NICE draft guidance recommends bortezomib and thalidomide for multiple myeloma
In draft guidance published today (2 June 2010) NICE has recommended two new treatments for multiple myeloma.
Thalidomide (Thalidomide, Celgene) in combination with an alkylating agent and a corticosteroid is recommended for the first line treatment of multiple myeloma in people for whom high-dose chemotherapy with stem cell transplantation is considered inappropriate. Bortezomib (Velcade, Janssen-Cilag) in combination with an alkylating agent and a corticosteroid is recommended as a treatment option if the person is unable to tolerate or has contraindications for thalidomide.
Multiple myeloma is a type of cancer that develops from cells in the bone marrow. There is currently no cure for the disease, only treatments to stop the progress of the condition and help relieve symptoms. Almost 4,000 cases of multiple myeloma are diagnosed every year in the UK.
Dr Carole Longson, Health Technology Evaluation Centre Director at NICE said: “The evidence clearly showed that both thalidomide and bortezomib regimens are more effective at delaying disease progression and improving patients' life expectancy than the current treatment of an alkylating agent and corticosteroid alone.
“The Appraisal Committee heard from clinical specialists that, although the choice of treatment would differ for each individual, a thalidomide regimen would be considered more appropriate in most cases. The evidence suggested that in terms of clinical effectiveness the two regimens were equivalent, but thalidomide regimens were more cost effective than the bortezomib regimen. However, for those people who are unable to take thalidomide, bortezomib was considered an appropriate and cost effective treatment option.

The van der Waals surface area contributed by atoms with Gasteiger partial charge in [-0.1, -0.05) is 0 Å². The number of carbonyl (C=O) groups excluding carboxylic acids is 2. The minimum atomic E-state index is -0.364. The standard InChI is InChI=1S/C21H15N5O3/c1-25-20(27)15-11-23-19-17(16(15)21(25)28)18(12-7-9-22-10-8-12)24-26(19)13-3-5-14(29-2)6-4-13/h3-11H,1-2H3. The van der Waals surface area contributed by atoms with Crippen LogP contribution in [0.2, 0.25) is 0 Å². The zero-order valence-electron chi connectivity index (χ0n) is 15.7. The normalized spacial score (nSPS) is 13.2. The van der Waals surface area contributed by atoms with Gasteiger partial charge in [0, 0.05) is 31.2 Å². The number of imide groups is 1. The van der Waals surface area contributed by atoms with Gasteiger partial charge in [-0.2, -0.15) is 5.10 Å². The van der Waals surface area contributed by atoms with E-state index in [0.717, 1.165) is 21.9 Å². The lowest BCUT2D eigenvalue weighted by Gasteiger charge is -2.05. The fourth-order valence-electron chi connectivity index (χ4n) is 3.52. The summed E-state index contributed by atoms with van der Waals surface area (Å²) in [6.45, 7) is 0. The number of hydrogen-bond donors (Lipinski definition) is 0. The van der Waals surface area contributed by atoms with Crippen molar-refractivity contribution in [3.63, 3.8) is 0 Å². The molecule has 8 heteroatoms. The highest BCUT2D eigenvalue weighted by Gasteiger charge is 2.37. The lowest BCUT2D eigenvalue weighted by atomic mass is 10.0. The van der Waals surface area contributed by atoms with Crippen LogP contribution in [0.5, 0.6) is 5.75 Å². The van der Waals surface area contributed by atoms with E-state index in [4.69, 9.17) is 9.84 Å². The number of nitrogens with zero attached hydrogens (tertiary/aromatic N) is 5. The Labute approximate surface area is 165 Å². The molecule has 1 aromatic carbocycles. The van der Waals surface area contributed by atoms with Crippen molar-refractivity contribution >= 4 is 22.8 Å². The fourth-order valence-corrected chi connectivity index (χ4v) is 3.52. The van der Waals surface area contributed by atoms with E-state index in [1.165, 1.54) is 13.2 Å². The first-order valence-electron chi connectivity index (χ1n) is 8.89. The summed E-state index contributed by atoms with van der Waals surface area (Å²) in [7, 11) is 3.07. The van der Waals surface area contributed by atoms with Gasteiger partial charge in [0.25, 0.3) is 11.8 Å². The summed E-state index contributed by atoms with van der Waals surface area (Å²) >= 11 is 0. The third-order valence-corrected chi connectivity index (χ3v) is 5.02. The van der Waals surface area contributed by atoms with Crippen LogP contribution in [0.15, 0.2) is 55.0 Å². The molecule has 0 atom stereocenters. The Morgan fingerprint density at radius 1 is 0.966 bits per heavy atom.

“We are pleased to be able to recommend these two treatments for multiple myleloma patients.”
Draft guidance has been issued for consultation.Comments received during the consultation will be considered by the Committee and following this meeting the next draft guidance will be issued. Until NICE issues final guidance, NHS bodies should make decisions locally on the funding of specific treatments.
This page was last updated: 01 June 2010